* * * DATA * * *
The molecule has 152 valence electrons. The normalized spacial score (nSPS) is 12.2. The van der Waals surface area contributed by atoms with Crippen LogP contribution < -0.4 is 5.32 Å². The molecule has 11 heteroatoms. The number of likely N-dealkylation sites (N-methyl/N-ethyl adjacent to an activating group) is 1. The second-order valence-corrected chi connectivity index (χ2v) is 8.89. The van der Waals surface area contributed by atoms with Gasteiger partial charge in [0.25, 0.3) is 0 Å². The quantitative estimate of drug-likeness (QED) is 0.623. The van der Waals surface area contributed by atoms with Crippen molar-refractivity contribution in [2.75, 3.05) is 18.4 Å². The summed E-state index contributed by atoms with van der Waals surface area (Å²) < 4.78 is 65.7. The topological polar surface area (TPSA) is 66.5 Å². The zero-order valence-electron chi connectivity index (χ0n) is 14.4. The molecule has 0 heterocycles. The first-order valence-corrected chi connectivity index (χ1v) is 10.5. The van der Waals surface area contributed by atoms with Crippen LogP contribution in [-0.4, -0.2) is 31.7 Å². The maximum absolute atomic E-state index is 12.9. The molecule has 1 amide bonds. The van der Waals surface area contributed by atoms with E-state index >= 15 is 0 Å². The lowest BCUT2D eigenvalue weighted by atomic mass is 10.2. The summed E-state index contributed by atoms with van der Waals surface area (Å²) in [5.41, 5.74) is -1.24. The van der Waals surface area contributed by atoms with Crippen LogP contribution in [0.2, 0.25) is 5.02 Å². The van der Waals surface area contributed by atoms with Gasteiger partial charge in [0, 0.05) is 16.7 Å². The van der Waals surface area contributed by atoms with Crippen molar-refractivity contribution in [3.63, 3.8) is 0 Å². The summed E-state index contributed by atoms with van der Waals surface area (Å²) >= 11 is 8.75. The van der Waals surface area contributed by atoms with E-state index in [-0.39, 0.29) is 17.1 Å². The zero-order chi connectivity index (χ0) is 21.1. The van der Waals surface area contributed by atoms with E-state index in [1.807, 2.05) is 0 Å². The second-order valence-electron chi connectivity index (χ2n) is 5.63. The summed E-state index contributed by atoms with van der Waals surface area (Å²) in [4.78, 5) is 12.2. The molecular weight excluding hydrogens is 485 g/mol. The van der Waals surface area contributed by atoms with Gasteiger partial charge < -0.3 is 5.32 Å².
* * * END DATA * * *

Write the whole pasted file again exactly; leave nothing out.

The molecule has 152 valence electrons. The normalized spacial score (nSPS) is 12.2. The van der Waals surface area contributed by atoms with Crippen LogP contribution < -0.4 is 5.32 Å². The molecule has 11 heteroatoms. The number of likely N-dealkylation sites (N-methyl/N-ethyl adjacent to an activating group) is 1. The second-order valence-corrected chi connectivity index (χ2v) is 8.89. The van der Waals surface area contributed by atoms with Gasteiger partial charge in [0.25, 0.3) is 0 Å². The quantitative estimate of drug-likeness (QED) is 0.623. The van der Waals surface area contributed by atoms with Crippen molar-refractivity contribution in [2.75, 3.05) is 18.4 Å². The summed E-state index contributed by atoms with van der Waals surface area (Å²) < 4.78 is 65.7. The topological polar surface area (TPSA) is 66.5 Å². The zero-order valence-electron chi connectivity index (χ0n) is 14.4. The molecule has 0 heterocycles. The first-order valence-corrected chi connectivity index (χ1v) is 10.5. The van der Waals surface area contributed by atoms with Crippen LogP contribution in [-0.4, -0.2) is 31.7 Å². The maximum absolute atomic E-state index is 12.9. The molecule has 1 amide bonds. The van der Waals surface area contributed by atoms with E-state index >= 15 is 0 Å². The lowest BCUT2D eigenvalue weighted by atomic mass is 10.2. The summed E-state index contributed by atoms with van der Waals surface area (Å²) in [5.41, 5.74) is -1.24. The van der Waals surface area contributed by atoms with Crippen LogP contribution in [0.2, 0.25) is 5.02 Å². The van der Waals surface area contributed by atoms with Gasteiger partial charge in [0, 0.05) is 16.7 Å². The van der Waals surface area contributed by atoms with Crippen molar-refractivity contribution in [3.63, 3.8) is 0 Å². The summed E-state index contributed by atoms with van der Waals surface area (Å²) >= 11 is 8.75. The van der Waals surface area contributed by atoms with E-state index in [-0.39, 0.29) is 17.1 Å². The zero-order chi connectivity index (χ0) is 21.1. The van der Waals surface area contributed by atoms with E-state index in [1.807, 2.05) is 0 Å². The second-order valence-electron chi connectivity index (χ2n) is 5.63. The summed E-state index contributed by atoms with van der Waals surface area (Å²) in [4.78, 5) is 12.2. The molecular weight excluding hydrogens is 485 g/mol. The van der Waals surface area contributed by atoms with Gasteiger partial charge < -0.3 is 5.32 Å².